The Chillicothe R-2 Board of Education voted on Tuesday night (Sept. 18) to enter into a 10-year lease purchase agreement for $550,000 toward the district's $795,900 asphalting and reconstruction of the Chillicothe High School north parking lot this past summer.

"It's the best way to cash flow [the completed project]," said R-2 Superintendent Roger Barnes on Tuesday.

A lease purchase agreement is the shortened name for a "lease with option to purchase agreement" — a form of real estate purchase which combines elements of a traditional rental agreement with an exclusive option of right of first refusal. This option gives the holder of the property the opportunity to enter into a business transaction with the owner, per specified terms, before the owner is entitled to enter into a transaction with a third party.

Under normal terms, the tenant/buyer chooses the property and seeks a landlord/seller to serve as an investor in it.

In this instance, the R-2 district serves as the tenant/buyer for the parking lot (property), with a financial institution, then, becoming the landlord/seller.

The tenant/buyer agrees to a lease period, during or after which they have the exclusive right to purchase the property at a previously agreed-upon price. The tenant/buyer pays to the landlord/seller a sum on a set-upon incremental basis, until such is paid in full (plus interest).

If the tenant/buyer is unable to eventually purchase the property (or no longer wants to), the tenant and landlord can agree to either extend the option period, convert the lease purchase contract into a traditional rental agreement, or end the contract with the tenant, allowing the landlord to seek other renters or buyers.

George K. Baum & Company, of Kansas City, Mo., is the underwriter for the parking lot agreement — the same company that Barnes and the board most recently used in the refinancing of the district's bond payment plan on the high school in February.

"[The lease purchase agreement] is not a bond issue," Barnes clarified. "They sell certificates of participation, which any financial institution can buy. It works very similar to a bond issue, except you don't have to have voter approval, as long as there is no taxy levy tied to it."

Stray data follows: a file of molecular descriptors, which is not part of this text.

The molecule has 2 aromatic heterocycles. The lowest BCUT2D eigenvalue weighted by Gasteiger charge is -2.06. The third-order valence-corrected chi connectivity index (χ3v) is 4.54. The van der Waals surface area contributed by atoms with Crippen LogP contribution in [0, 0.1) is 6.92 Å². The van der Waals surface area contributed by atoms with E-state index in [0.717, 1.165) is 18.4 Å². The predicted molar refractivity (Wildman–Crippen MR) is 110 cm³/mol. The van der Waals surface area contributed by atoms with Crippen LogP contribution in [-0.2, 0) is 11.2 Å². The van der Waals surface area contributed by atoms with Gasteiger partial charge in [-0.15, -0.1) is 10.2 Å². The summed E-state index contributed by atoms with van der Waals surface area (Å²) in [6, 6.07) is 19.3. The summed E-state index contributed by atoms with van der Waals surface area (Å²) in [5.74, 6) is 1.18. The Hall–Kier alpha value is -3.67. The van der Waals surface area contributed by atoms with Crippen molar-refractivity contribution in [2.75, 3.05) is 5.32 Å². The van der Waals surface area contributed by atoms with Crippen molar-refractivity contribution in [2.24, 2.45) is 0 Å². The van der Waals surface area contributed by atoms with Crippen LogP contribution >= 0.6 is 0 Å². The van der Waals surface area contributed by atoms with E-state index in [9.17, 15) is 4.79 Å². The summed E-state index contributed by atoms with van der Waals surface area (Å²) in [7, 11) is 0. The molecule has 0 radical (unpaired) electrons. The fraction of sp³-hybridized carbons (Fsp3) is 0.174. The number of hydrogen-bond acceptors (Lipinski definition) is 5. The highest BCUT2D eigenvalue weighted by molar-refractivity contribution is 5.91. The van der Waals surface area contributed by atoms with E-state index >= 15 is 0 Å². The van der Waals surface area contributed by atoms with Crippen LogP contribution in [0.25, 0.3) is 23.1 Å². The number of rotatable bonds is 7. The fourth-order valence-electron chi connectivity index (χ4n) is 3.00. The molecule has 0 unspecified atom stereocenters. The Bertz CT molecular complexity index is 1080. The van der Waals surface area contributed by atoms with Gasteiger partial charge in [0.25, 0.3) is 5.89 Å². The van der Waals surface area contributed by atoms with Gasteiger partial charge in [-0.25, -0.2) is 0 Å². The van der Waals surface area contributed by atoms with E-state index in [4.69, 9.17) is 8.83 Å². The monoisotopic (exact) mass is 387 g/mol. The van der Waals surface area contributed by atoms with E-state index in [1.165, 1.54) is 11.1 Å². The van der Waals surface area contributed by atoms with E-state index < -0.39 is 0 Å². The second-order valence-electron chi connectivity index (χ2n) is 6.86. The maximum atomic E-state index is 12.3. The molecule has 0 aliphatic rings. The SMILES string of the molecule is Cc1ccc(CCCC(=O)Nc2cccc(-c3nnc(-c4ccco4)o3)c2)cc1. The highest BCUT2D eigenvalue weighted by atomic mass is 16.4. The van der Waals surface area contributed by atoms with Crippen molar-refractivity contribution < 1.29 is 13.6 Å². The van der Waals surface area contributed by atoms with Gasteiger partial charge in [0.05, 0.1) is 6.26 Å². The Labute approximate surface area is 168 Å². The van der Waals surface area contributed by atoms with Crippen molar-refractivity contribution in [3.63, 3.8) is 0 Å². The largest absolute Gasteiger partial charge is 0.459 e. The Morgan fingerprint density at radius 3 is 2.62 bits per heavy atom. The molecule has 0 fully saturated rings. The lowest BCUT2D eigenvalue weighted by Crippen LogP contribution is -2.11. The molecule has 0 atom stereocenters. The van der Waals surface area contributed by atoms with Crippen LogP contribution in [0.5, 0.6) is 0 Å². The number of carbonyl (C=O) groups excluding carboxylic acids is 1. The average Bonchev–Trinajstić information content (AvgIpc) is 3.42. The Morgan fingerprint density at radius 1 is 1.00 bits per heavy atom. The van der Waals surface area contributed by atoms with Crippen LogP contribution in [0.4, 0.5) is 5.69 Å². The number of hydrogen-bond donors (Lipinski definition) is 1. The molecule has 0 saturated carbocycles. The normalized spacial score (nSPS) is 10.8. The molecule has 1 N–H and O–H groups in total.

To this project agreement, there is not.

Barnes also noted that he had been notified of a probable buyer for the parking lot's participation certificates.

"I've been told Commerce Bank will be the buyers of our certificates," he said. "They've indicated that they'll purchase [them]."

The R-2 district is no stranger to such agreements with Commerce Bank. They are currently entered into a lease purchase agreement from 2006 with institution, on a general performance contract issue.

"This, basically, becomes an extension of that," Barnes said. "The lease purchase is made in 10 annual payments."

The true interest rate associated with the agreement on top of the payments averages out to be 3.19 percent for the district. The first lease payment is expected to be in March 2013.

The lease purchase agreement accounts for $550,000 out of the $795,900 spent on the parking lot construction project, which took place at the end of this summer, beginning just prior to the 2012 school year, and coming to fruition with an opening to student drivers on Sept. 5.

Simple subtraction leaves a disparity of $245,900, here, though, which Barnes explained was covered largely by generous donations from three local foundation.

"One-hundred and ninety-five thousand dollars were donated towards the project," he said. The remaining $55,900 is "cash, out of the district, instead of financing the project 100 percent." The aforementioned donations allowed the district to lay an asphalt pave down over the entirety of the north parking lot, a longer-lasting solution compared to the chip-seal method the board approved prior to the availability of the extra funding, in order to save on project costs.

One-hundred thousand dollars of that total was donated by the Hal and Joyce Juckett Family Trust. The Lambert Foundation donated $55,000, and the Jenkins Foundation donated $40,000. It was announced at Tuesday night's board meeting that $10,000 each from the moneys donated by the Lambert and Jenkins foundations went towards an additional paved driveway on the east side of the parking lot, leading through to the locker rooms of the Jerry Litton Sports Complex — an overall $26,900 project in and of itself. The remainder ($6,900) was paid for by the R-2 district.

"We're very lucky," said board member Brent Turner. "We've got some very generous foundations." The remaining board members agreed.

Barnes recommended that the board approve entrance into the lease purchase agreement for the project, and when board president David Meneely put the measure to a vote, it passed unanimously.